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Michael Braithwaite on Hampstead Heath

Michael on Hampstead Heath, age 18, in his first suit bought to mark his first job.

Exploring Windrush

“The words are tumbling from my mouth…”
Michael Braithwaite tells the moving story of the Windrush generation

00windrush3Following a few extraordinary weeks during which a passport was placed in Michael Braithwaite’s hand and his fight for the right to remain working and living in the UK was resolved pending compensation, he joins Sussex experiential theatre company ExploreTheArch and fellow Windrush generation musicians in a new summer production – The House after Windrush – which opens on Monday 6 August.

The House after Windrush is a vivid and profound articulation of the bewildered thoughts experienced by those thrust in the uncertain world of nationality dispute, the reminiscence of earlier life that unexpectedly crashes into the present and the precious relationships that form with those who step in to help.

Michael Braithwaite, featured earlier this year in the Guardian and on Channel 4, joins ExploreTheArch to offer a deeply personal story in the company’s unique theatre venue – a beautiful, intimate domestic villa where the audience sits on sofas – evoking Michael’s mother, a seamstress and her understanding of the British Isles she came to in the late fifties.

“We were tea-drinking British through and through,” explains fellow London musician Dave Rohoman, born in British Guiana. “Our education was Dickens. When we arrived in London, we felt we were coming home”.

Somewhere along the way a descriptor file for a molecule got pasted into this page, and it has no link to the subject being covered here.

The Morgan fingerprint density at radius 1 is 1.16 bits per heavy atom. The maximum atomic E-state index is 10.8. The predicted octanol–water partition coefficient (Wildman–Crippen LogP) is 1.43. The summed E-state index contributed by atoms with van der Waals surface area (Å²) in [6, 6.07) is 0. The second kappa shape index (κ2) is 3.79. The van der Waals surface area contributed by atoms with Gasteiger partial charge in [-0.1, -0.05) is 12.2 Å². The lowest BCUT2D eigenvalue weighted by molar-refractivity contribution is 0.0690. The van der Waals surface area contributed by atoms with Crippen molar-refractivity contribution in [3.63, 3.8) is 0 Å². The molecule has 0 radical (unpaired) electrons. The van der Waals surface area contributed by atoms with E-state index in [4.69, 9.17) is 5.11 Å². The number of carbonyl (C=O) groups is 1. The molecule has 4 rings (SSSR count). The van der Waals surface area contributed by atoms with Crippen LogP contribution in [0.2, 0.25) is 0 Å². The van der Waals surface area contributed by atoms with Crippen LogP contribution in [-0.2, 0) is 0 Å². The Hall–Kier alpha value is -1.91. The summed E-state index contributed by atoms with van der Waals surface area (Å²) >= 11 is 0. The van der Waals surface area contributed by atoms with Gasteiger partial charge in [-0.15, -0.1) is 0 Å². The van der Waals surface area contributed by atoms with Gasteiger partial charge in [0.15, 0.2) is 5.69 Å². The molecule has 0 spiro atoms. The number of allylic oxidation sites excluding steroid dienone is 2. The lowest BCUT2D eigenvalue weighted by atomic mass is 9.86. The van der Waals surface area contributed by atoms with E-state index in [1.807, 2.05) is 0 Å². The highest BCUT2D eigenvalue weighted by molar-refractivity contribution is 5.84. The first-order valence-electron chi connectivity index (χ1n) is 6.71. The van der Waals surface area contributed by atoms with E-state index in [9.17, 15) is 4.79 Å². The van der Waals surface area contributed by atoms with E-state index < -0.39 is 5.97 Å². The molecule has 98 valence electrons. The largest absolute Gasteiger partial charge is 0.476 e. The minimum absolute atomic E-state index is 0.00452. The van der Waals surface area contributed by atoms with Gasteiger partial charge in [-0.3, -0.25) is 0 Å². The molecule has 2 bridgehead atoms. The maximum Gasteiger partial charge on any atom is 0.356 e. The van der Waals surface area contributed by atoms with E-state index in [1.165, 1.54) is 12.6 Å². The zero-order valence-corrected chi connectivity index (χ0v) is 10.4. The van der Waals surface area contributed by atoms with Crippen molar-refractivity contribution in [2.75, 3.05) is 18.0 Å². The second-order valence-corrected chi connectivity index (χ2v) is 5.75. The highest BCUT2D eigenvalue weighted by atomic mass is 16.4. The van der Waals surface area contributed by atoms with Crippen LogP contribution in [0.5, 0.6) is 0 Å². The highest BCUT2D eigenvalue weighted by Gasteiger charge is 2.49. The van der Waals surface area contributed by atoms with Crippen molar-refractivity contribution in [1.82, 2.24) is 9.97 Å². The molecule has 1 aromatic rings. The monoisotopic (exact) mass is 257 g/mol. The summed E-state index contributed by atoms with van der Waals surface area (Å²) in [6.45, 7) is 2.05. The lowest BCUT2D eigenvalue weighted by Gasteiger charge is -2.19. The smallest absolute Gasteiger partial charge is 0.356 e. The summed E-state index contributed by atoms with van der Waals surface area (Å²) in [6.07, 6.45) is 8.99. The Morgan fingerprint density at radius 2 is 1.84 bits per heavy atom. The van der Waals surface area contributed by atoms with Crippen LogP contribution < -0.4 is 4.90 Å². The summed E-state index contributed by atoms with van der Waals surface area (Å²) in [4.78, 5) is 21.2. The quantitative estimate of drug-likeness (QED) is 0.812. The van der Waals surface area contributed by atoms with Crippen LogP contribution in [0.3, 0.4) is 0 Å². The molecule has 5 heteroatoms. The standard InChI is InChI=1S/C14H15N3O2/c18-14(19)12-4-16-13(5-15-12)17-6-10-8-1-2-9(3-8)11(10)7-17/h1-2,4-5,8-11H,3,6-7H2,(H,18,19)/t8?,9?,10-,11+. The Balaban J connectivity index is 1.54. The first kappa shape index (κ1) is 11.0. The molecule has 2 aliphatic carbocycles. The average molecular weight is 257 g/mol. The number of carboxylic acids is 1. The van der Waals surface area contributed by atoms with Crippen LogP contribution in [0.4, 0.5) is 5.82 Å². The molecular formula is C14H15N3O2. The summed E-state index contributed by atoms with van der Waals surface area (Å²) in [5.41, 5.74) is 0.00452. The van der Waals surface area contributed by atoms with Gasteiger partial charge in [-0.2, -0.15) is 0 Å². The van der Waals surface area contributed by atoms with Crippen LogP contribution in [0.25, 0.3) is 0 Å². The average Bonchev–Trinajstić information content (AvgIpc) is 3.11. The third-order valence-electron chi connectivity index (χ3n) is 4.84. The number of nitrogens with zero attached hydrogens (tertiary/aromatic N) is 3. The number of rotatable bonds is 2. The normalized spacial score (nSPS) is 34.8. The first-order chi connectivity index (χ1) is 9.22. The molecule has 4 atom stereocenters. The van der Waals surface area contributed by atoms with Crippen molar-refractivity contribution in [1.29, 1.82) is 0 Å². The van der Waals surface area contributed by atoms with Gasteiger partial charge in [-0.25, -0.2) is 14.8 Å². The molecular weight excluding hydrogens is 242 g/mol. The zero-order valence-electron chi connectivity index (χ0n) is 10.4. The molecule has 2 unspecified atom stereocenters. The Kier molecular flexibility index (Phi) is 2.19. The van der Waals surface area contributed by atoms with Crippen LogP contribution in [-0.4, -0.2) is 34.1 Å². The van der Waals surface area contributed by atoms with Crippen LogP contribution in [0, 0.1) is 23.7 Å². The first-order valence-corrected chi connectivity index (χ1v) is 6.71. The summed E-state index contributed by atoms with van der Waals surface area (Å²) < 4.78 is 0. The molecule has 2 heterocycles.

The show elucidates home, playfully divided into charming moments, such as the watching of television for the first time in London, a world away from the kerosene lamp ghost stories evenings of Grandma’s house in Trinidad.


“The standing up for the national anthem in the living room at the close of daily broadcast seems ludicrous now but we all did it then,” Rohoman chuckles.

The authenticity in this sharing of recent immigration trauma is central to this production. Director Gail Borrow explains:

“In working with Michael’s words, we are really getting to the reality of what thousands of people in this country are quietly facing: thoughts are sharp but scrambled, distress is felt in every act of the day and a desire to return to the quiet, invisible place in society is overwhelming.”

The production also features modern, healthy transatlantic partnerships such as the trade relationship between small Trinidad & Tobago cocoa farmers and master artisan chocolatier Sophie Meyer from The C Note Ltd, honouring the addressing of the former colonial exploitation with sound, and ethical trade by individual entrepreneurs.

Visual artists Stella Clifford, Susan Miller, Felicity Truscott and Peter Quinnell have also created installations in the grounds of the venue honouring Caribbean writers of the Windrush generation.

“If this wealth of literature hadn’t been marginalised over the last half century, the current political scandal may never have taken place,” Vladimir Miller, the company’s composer asserts. “One very positive way of responding would be to fill your bookshelves with titles by Pauline Melville, Willi Chen and Tessa McWatt this summer.”

The House after Windrush runs from 6 to 19 August. Visit for performance times and booking details. Early booking is advised for this intimate venue.


Posted 09:52 Wednesday, Aug 1, 2018 In: Performance

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